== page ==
[erlang-questions] The gen server simplified (how it works)
Thu Apr 21 11:39:05 CEST 2011
On Wed, Apr 20, 2011 at 9:24 PM, Kevin A. Smith
> Strong agreement with everything stated. When I teach an "Intro To Erlang"
> class I spend a lot of time (lecture and labs) working on the basics before
> we tackle gen_server. In fact, one of the last labs before getting to
> gen_server requires the class to write their own server very similar to
> Joe's code.
> Abstractions aren't very helpful if you don't understand what they're
Well said !
One other point - years ago I taught programming (still do occasionally)
and at the time I thought
"all I have to do is explain the abstractions" and that the student would
immediately understand all
the consequences of the abstractions (good programmers do, which is why it
it's nice talking to them,
you tell the story and they fill in the details) but many programmers
I explained translative closures in Prolog (the good old related(A,B) :-
...) later one of the students
was answering the question "what's Prolog good for" they replied
"figuring out genealogical relationships"
they were completely oblivious to the fact that the solution to a problem
in genealogy was isomorphic to
the solutions to a large class of problems in unrelated problem areas. I
then made up loads of
The point is, you can show people the generalization - but many will not
understand the broad applicability
of the technique.
The best way is to ask people what their particular problem is and solve
it for them using the
technique you have just outlined (if it is appropriate)
> On Apr 20, 2011, at 6:16 AM, Joe Armstrong wrote:
> > On Wed, Apr 20, 2011 at 10:59 AM, Samuel Rivas <
> samuel.rivas@REDACTED> wrote:
> > > Things become problematic when you do not entirely understand the
> > > abstraction.
> > > Maybe the abstraction is inappropriate for your needs. I have seen many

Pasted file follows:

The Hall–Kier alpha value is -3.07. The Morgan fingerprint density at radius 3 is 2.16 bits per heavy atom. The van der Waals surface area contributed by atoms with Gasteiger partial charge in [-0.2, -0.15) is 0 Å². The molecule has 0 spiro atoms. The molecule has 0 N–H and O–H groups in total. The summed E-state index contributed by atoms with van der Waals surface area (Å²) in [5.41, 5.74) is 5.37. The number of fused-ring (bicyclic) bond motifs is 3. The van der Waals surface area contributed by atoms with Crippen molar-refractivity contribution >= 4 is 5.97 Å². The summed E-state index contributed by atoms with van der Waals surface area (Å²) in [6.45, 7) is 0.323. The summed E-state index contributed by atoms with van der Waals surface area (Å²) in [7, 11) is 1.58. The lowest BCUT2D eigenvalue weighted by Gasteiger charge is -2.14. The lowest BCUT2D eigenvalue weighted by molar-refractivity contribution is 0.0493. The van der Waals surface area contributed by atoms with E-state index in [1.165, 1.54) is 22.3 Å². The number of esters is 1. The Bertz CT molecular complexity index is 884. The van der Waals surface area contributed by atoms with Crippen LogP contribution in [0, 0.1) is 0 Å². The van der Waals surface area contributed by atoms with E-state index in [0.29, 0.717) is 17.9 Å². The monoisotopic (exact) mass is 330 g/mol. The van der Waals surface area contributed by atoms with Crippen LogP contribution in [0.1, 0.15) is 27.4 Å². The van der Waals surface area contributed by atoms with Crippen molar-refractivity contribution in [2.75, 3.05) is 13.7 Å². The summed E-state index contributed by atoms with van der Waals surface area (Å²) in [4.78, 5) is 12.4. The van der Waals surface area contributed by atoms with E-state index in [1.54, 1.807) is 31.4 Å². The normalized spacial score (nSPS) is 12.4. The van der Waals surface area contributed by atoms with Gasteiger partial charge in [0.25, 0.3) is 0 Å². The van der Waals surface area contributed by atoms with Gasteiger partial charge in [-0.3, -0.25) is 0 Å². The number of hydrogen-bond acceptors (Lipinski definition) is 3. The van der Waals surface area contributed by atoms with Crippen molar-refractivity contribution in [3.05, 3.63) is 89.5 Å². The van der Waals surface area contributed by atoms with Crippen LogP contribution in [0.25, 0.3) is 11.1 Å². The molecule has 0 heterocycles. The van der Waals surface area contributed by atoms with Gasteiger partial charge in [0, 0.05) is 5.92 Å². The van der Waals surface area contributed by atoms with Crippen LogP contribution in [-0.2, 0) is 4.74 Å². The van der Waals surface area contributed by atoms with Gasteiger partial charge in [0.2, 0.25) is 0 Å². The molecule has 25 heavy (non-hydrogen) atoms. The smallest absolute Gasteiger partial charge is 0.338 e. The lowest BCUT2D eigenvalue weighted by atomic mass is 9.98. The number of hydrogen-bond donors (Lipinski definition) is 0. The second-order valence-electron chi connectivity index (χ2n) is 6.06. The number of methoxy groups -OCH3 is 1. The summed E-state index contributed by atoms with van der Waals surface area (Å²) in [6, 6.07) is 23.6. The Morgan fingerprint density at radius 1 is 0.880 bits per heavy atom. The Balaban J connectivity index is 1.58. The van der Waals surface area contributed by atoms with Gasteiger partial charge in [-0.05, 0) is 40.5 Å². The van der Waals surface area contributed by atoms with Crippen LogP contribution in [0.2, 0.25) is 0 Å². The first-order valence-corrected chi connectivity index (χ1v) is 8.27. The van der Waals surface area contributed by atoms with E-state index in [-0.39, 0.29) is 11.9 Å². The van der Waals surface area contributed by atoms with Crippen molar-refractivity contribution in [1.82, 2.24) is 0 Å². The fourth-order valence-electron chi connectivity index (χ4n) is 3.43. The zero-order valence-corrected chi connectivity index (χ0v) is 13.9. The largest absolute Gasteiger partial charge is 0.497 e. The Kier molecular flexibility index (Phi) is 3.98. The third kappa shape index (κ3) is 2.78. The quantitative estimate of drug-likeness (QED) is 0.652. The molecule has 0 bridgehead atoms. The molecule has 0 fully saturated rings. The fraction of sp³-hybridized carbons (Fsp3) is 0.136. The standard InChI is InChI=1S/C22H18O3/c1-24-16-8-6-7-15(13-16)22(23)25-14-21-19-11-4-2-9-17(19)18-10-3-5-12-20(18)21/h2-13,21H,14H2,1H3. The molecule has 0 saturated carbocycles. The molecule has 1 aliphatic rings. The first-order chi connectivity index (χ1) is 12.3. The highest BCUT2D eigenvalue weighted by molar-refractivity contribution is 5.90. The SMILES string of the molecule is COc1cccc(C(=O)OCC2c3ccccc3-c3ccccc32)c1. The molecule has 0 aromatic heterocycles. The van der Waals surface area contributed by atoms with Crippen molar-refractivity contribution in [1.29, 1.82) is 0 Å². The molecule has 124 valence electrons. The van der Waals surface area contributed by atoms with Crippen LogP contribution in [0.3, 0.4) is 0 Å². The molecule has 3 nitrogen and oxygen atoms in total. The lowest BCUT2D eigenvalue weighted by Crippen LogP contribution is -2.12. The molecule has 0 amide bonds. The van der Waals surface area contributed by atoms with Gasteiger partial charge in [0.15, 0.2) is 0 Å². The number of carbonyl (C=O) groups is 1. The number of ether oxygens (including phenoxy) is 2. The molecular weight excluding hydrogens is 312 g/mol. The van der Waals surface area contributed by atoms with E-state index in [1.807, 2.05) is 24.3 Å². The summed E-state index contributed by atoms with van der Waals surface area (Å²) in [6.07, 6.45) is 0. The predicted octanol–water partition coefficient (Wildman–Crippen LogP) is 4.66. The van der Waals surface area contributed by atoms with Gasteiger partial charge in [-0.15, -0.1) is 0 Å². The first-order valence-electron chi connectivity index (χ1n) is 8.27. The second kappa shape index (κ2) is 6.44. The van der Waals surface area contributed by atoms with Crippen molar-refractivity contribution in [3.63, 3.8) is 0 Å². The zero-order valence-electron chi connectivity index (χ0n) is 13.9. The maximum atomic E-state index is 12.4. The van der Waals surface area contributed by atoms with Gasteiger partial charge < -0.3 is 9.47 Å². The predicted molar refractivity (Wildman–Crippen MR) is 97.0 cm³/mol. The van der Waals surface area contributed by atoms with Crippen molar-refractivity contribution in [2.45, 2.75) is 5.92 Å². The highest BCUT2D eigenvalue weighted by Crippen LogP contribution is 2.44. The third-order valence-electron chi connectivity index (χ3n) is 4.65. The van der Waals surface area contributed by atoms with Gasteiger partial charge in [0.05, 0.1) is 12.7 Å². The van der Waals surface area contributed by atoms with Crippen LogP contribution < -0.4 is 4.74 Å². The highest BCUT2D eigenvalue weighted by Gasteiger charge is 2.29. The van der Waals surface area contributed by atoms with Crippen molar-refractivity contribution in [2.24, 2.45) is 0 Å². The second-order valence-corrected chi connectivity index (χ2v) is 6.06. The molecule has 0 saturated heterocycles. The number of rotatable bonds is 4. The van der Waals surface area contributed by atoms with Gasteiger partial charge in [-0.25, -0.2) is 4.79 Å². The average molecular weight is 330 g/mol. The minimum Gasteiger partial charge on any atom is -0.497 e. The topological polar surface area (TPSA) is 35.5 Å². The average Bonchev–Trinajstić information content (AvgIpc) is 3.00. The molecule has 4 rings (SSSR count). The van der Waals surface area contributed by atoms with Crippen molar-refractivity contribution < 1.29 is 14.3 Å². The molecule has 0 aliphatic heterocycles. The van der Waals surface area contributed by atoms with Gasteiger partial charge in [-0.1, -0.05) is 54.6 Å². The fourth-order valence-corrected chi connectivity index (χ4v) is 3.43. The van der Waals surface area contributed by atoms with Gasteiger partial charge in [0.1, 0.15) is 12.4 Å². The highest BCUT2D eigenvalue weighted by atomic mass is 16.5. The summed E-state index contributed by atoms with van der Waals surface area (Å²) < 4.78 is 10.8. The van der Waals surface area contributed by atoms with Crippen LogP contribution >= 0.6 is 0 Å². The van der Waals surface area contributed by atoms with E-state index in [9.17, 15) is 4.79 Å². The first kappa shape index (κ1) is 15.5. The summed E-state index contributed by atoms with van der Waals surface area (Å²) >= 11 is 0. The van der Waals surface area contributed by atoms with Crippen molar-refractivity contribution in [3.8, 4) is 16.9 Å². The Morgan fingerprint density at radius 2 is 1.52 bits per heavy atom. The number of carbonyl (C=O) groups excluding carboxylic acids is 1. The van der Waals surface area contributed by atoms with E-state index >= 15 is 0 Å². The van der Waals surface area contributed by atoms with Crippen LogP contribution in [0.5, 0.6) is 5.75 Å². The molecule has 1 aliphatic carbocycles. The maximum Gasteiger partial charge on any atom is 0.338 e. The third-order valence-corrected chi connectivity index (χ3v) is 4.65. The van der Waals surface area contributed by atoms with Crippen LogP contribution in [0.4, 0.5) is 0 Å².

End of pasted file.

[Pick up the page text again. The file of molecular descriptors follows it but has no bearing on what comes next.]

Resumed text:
> > > examples
> > > of code where the gen_server *is* inappropriate. The acid test is "does
> > > gen_sever code look like spaghetti" if the answer is yes then all you
> > > done
> > > is shoe horn the applications into an inappropriate form. In this case
> > > you should ditch the gen_server and roll-your own.
> > Another problem I often see is that newbies tend to regard gen_server
> > as something that does magic, and fail to understand how the code runs
> > in the server and the clients (since that code lives in the same
> > module, usually).
> > They end up in solutions with parts of the gen server sending messages
> > back and forth, putting receives that spoil the abstraction
> > intercepting messages that gen_server code should be handling,
> > throwing exits in server code and attempting to catch them in the
> > client code, blocking servers with heavyweight operations, ...
> > I really consider advising against using gen_server (or any other
> > abstraction) until one is able to write a client-server and a
> > supervisor tree without them so that you can understand what's
> > happening under the hood of gen_server (which, as you say, it's not
> > rocket science).
> > Absolutely.
> > I think the problem stems from the use of IDEs - in eclipse/Xcode etc you
> click on
> > a "new project" button and the system automatically generates a load of
> crap files
> > full of incomprehensible undocumented nonsense. This leads to a mentality
> > of "using stuff without understanding it" - All I ever use is emacs, make
> and a shell.
> > Usually I put all the files in one directory. I want to understand
> > As IDEs get more and more complex and help you more and more
> > it gets harder and harder to understand what's really going on.
> > Graphics programming used to be easy - anybody remember Borlands turbo
> > - but now it's far more difficult since you have to fight with all the
> tools and
> > frameworks that get in the way and make life difficult.
> > /joe
> > Cheers
> > --
> > Samuel
> > _______________________________________________
> > erlang-questions mailing list
> > erlang-questions@REDACTED
> > http://erlang.org/mailman/listinfo/erlang-questions
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